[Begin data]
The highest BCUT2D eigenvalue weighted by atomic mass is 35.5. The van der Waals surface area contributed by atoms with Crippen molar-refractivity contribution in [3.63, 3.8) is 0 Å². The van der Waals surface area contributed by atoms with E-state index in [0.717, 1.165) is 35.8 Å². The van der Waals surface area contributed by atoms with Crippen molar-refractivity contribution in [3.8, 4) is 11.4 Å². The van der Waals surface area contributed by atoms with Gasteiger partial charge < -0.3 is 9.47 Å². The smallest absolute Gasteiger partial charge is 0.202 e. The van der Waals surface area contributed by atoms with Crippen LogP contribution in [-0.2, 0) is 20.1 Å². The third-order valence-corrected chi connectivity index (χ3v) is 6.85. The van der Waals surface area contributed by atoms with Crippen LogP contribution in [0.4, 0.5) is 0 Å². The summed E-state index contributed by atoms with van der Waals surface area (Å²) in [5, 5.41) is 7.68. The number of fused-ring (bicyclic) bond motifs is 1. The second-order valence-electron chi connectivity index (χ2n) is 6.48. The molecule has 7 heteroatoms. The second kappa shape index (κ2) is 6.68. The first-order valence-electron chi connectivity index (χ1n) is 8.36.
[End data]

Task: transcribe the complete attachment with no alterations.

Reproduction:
The highest BCUT2D eigenvalue weighted by atomic mass is 35.5. The van der Waals surface area contributed by atoms with Crippen molar-refractivity contribution in [3.63, 3.8) is 0 Å². The van der Waals surface area contributed by atoms with E-state index in [0.717, 1.165) is 35.8 Å². The van der Waals surface area contributed by atoms with Crippen molar-refractivity contribution in [3.8, 4) is 11.4 Å². The van der Waals surface area contributed by atoms with Gasteiger partial charge < -0.3 is 9.47 Å². The smallest absolute Gasteiger partial charge is 0.202 e. The van der Waals surface area contributed by atoms with Crippen LogP contribution in [-0.2, 0) is 20.1 Å². The third-order valence-corrected chi connectivity index (χ3v) is 6.85. The van der Waals surface area contributed by atoms with Crippen LogP contribution in [0.4, 0.5) is 0 Å². The summed E-state index contributed by atoms with van der Waals surface area (Å²) in [5, 5.41) is 7.68. The number of fused-ring (bicyclic) bond motifs is 1. The second-order valence-electron chi connectivity index (χ2n) is 6.48. The molecule has 7 heteroatoms. The second kappa shape index (κ2) is 6.68. The first-order valence-electron chi connectivity index (χ1n) is 8.36.